One use case that appears quite regularly with large database schemas is not covered by this method however. That is when you have a many-to-many relationship with more than one table inbetween them. A diagram of this situation is shown below. In this case you may want to retrieve a list of all the "grandchildren" of a "grandparent". That is, all the children of all the children of an item. In the example below, you may want to find all the books in all the collections for one library.
As it stands, in ADF you would need to use the LIBRARY_COLLECTIONS intersection to get a list of collection IDs and then apply that as a view criteria on the COLLECTION_BOOKS table (e.g. WHERE COLLECTION_ID IN (12, 23, 65, 32)). You would then have a list of the book IDs.
This is not the best solution, nor a very desireable one. A much better way would be to design a business component that represents an imaginary "super" intersection table, encompassing all three tables between LIBRARIES and BOOKS.
First you need to design an entity object to hold the needed attributes. Create a new entity object.
Call it LibraryBooks, and at first map it to the LIBRARY_COLLECTIONS intersection table. This is simply so that there is some database table that is referenced. Plus it helps in mapping the first attributes needed.
On the next step the wizard automatically adds all the columns from the selected table (in this case LIBRARY_ID and COLLECTION_ID). You want to keep all the foreign keys and discard any other columns. In this case we're keeping both columns as they are foreign keys and will help in creating a primary key later on.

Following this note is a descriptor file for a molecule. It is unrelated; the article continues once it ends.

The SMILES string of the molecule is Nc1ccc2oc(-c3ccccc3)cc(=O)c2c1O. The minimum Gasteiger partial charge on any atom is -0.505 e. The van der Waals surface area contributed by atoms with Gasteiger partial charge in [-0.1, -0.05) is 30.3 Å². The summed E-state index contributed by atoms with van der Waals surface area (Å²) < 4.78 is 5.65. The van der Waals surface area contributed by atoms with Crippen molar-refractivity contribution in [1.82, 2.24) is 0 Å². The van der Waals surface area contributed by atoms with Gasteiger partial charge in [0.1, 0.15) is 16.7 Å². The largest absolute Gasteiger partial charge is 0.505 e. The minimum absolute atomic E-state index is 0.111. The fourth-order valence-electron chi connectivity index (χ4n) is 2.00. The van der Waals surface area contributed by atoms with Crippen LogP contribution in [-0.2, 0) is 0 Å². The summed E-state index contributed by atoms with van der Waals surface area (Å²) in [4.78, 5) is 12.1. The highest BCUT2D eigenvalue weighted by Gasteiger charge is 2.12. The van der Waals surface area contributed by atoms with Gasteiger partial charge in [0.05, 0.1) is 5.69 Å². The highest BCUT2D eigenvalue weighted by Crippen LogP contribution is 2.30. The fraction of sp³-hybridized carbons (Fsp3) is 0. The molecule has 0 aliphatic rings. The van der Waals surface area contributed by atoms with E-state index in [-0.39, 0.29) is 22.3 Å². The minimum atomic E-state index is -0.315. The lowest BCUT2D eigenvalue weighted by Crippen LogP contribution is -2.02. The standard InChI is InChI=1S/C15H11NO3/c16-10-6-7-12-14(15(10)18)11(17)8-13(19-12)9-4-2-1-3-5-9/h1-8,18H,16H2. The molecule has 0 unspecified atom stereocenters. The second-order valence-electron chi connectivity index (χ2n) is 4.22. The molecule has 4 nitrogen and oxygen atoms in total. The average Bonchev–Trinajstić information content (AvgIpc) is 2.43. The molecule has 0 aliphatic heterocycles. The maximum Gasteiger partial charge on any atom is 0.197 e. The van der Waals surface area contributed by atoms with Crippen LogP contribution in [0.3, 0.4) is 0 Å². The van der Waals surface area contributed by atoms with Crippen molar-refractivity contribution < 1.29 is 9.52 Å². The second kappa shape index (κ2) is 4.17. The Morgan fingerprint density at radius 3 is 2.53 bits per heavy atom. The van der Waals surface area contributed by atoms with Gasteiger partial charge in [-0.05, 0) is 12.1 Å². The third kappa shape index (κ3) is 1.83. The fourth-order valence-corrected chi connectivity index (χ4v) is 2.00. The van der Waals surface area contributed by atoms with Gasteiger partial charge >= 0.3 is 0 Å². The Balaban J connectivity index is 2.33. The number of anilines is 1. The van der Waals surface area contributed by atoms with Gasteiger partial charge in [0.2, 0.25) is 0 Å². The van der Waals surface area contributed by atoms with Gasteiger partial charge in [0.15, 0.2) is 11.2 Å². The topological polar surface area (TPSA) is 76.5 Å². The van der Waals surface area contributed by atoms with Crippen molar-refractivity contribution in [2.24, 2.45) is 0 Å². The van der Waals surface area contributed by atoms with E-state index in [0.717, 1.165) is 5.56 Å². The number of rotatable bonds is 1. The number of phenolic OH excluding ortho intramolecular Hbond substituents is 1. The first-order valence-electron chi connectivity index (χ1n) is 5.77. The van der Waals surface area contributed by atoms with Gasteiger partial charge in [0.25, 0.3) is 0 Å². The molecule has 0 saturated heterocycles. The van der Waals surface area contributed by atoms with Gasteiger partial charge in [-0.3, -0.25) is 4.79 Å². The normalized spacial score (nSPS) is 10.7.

At this point you will also need to add some attributes. Use the New... button rather than the New from Table... one. Add columns for the foreign keys of the COLLECTION_BOOKS table, unless they are already represented. In this case the COLLECTION_BOOKS table has 2 foreign keys: COLLECTION_ID and BOOK_ID, however COLLECTION_ID is already in the list, so we only need to add BOOK_ID.
Make sure that the Primary Key check box is selected. On the next step, make sure all the other foreign keys also have this check box selected. Basically, the IDs from each of the three main tables will be sufficient to define a primary key on this new table. You can also have any fields you need from the two intersection tables (e.g. a status column).
Then click Finish. Right-click on the entity object and select New Default View Object....
Go with the default name of LibraryBooksView. Open up the view object editor for the newly created LibraryBooksView.
Obviously the default SQL query is not going to work, since there is no column named BOOK_ID on the LIBRARY_COLLECTIONS table. To get this right, you will need to select "Expert Mode", which is a posh way of saying "do it yourself"!
The important points to note here are that the FROM clause has the two intersection tables: LIBRARY_COLLECTIONS and COLLECTION_BOOKS, and there is a WHERE clause that equates the COLLECTION_ID column on both tables. This means that a join is performed between the two tables.
I've renamed the alias for LIBRARY_COLLECTIONS from LibraryBooks to LibraryCollections so it is easier to read. We don't need the COLLECTIONS table in this query because we don't have any columns from it. If we did then it should be included. In this example I've taken the COLLECTION_ID column from the LIBRARY_COLLECTIONS table, but it could have easily come from the COLLECTION_BOOKS table instead.
Now that you have the view object representing this "super" intersection, you can use it to create associations and links with the LIBRARIES and BOOKS tables as you would with any other entity and view objects.